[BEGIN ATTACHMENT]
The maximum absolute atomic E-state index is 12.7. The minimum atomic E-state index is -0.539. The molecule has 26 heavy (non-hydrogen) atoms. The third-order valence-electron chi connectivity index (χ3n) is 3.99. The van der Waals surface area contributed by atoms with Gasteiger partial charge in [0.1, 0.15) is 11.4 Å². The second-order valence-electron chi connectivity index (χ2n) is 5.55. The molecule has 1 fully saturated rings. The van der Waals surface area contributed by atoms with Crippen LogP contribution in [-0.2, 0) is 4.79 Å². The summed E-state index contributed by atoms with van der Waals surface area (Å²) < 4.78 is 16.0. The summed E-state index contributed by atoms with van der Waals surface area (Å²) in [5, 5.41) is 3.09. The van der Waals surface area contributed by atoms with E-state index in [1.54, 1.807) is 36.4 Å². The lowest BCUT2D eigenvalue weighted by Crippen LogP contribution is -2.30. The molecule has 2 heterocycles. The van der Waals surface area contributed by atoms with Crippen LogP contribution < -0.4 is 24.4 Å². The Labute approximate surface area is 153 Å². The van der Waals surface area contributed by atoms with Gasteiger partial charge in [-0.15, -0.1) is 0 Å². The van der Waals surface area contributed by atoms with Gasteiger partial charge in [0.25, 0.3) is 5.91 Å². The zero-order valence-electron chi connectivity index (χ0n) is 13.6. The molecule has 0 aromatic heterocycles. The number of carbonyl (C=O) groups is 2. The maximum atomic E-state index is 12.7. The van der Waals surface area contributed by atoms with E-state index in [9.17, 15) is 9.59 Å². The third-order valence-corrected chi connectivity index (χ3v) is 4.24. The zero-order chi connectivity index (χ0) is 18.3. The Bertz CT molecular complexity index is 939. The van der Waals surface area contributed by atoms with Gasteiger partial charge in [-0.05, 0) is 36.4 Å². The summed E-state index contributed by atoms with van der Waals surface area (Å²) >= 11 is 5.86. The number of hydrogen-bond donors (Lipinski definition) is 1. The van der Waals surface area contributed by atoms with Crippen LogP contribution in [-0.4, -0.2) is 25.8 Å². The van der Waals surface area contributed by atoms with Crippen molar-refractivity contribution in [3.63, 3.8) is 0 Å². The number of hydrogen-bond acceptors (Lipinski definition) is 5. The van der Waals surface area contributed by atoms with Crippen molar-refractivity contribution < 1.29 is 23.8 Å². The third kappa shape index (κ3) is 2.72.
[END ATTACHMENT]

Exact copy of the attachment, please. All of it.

The maximum absolute atomic E-state index is 12.7. The minimum atomic E-state index is -0.539. The molecule has 26 heavy (non-hydrogen) atoms. The third-order valence-electron chi connectivity index (χ3n) is 3.99. The van der Waals surface area contributed by atoms with Gasteiger partial charge in [0.1, 0.15) is 11.4 Å². The second-order valence-electron chi connectivity index (χ2n) is 5.55. The molecule has 1 fully saturated rings. The van der Waals surface area contributed by atoms with Crippen LogP contribution in [-0.2, 0) is 4.79 Å². The summed E-state index contributed by atoms with van der Waals surface area (Å²) < 4.78 is 16.0. The summed E-state index contributed by atoms with van der Waals surface area (Å²) in [5, 5.41) is 3.09. The van der Waals surface area contributed by atoms with E-state index in [1.54, 1.807) is 36.4 Å². The lowest BCUT2D eigenvalue weighted by Crippen LogP contribution is -2.30. The molecule has 2 heterocycles. The van der Waals surface area contributed by atoms with Crippen LogP contribution < -0.4 is 24.4 Å². The Labute approximate surface area is 153 Å². The van der Waals surface area contributed by atoms with Gasteiger partial charge in [-0.15, -0.1) is 0 Å². The van der Waals surface area contributed by atoms with Gasteiger partial charge in [0.25, 0.3) is 5.91 Å². The zero-order valence-electron chi connectivity index (χ0n) is 13.6. The molecule has 0 aromatic heterocycles. The number of carbonyl (C=O) groups is 2. The maximum atomic E-state index is 12.7. The van der Waals surface area contributed by atoms with E-state index in [9.17, 15) is 9.59 Å². The third-order valence-corrected chi connectivity index (χ3v) is 4.24. The zero-order chi connectivity index (χ0) is 18.3. The Bertz CT molecular complexity index is 939. The van der Waals surface area contributed by atoms with Gasteiger partial charge in [-0.05, 0) is 36.4 Å². The summed E-state index contributed by atoms with van der Waals surface area (Å²) >= 11 is 5.86. The number of hydrogen-bond donors (Lipinski definition) is 1. The van der Waals surface area contributed by atoms with Crippen LogP contribution in [-0.4, -0.2) is 25.8 Å². The van der Waals surface area contributed by atoms with Crippen molar-refractivity contribution in [3.63, 3.8) is 0 Å². The number of hydrogen-bond acceptors (Lipinski definition) is 5. The van der Waals surface area contributed by atoms with Crippen molar-refractivity contribution < 1.29 is 23.8 Å². The third kappa shape index (κ3) is 2.72.